I was inspired to write this blog because of a really interesting conversation I had with another healthcare professional in relation to my marathon training at the moment.
During the conversation I said quite flippantly that the training was just mind over matter and as I have learnt many ways of controlling my mind over the years, I’m pretty sure I would be fine.
Later during a half marathon, I had quite a lot of time (I’m not a very fast runner) to think about this statement and consider what does it really mean and Is it in fact a good idea?
Whenever I have heard this phrase used, it seems to mean using mental fortitude to overcome some physical pain or barrier and therefore succeed at something that maybe seemed impossible or unlikely to achieve.
I figured I would check online and see if this was correct, this was the Oxford dictionary definition:
“The use of willpower to overcome physical...
This blog is based on examples that I have come across both in the therapy room and generally in conversation.
These things are incredibly common in people who have low self-confidence and I always find it such a shame.
With a little work, even the people who do the following can learn to be confident.
Overly critical of themselves...
We all know these people, even if you think something they have done is great, they will find negatives or criticisms of their performance.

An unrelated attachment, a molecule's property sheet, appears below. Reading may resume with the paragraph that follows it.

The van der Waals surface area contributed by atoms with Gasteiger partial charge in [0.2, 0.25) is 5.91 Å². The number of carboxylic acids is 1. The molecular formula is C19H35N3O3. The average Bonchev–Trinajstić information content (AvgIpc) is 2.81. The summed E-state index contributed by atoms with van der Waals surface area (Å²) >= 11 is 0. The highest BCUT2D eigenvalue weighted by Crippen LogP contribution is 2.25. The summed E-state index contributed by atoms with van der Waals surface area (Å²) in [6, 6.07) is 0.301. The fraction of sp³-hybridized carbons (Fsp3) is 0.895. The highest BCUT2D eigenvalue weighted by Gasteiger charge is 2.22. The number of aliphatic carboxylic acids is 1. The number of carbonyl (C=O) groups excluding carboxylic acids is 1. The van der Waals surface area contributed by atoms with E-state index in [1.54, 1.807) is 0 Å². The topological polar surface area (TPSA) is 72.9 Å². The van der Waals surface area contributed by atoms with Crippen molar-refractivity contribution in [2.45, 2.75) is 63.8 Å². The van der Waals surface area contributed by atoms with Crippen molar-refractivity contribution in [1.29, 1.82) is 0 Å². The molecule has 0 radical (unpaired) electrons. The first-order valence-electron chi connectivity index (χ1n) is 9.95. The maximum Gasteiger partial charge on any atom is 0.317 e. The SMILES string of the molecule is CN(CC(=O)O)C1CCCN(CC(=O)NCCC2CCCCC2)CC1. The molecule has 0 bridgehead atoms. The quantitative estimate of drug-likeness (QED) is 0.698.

This can often be accompanied by what we call maximising and minimising where a person will minimise their own positives or skills and maximise others. This gives them a very skewed view of the world where everyone around them becomes much better by comparison.
There are a number of reasons why someone with low confidence will engage in behaviours such as excessive eating or drinking, drug taking or excessive risk taking. Lacking in self-confidence is a big reason why people do this.
I have had a lot of clients and friends talk to me recently about feeling even more anxious as we go back to normal than they did at the start of lockdown.
As I write this in the UK, we are coming out of a nationwide lockdown in a series of steps. This means that the government rules and guidelines are changing regularly and as science is reviewed and tested, scientific recommendations are changing also.
It seems to me that in the run up to lockdown there was anxiety around jobs, paying the bills and the changes that we all had to make. At the time however the rules were simple, don’t go out unless you really have to.
What we are seeing now is that the rules are much more complex and nuanced and, in some cases, they depend upon where you live and what the case numbers are like in that area.
So, I have some tips to help you navigate this new and complicated return to normal:
The world is going through a pretty...
When we experience the symptoms of anxiety such as the heart racing or feeling sweaty and shaky we are actually experiencing our bodily response to fear.
Our fear response comes about because our brains have evolved to keep us alive for as long as possible, his means that it is hard wired to fear things that threaten our lives.
What can happen in people with anxiety is that the fear response doesn’t only react to life threatening situations, it starts to respond to situations where death is very unlikely.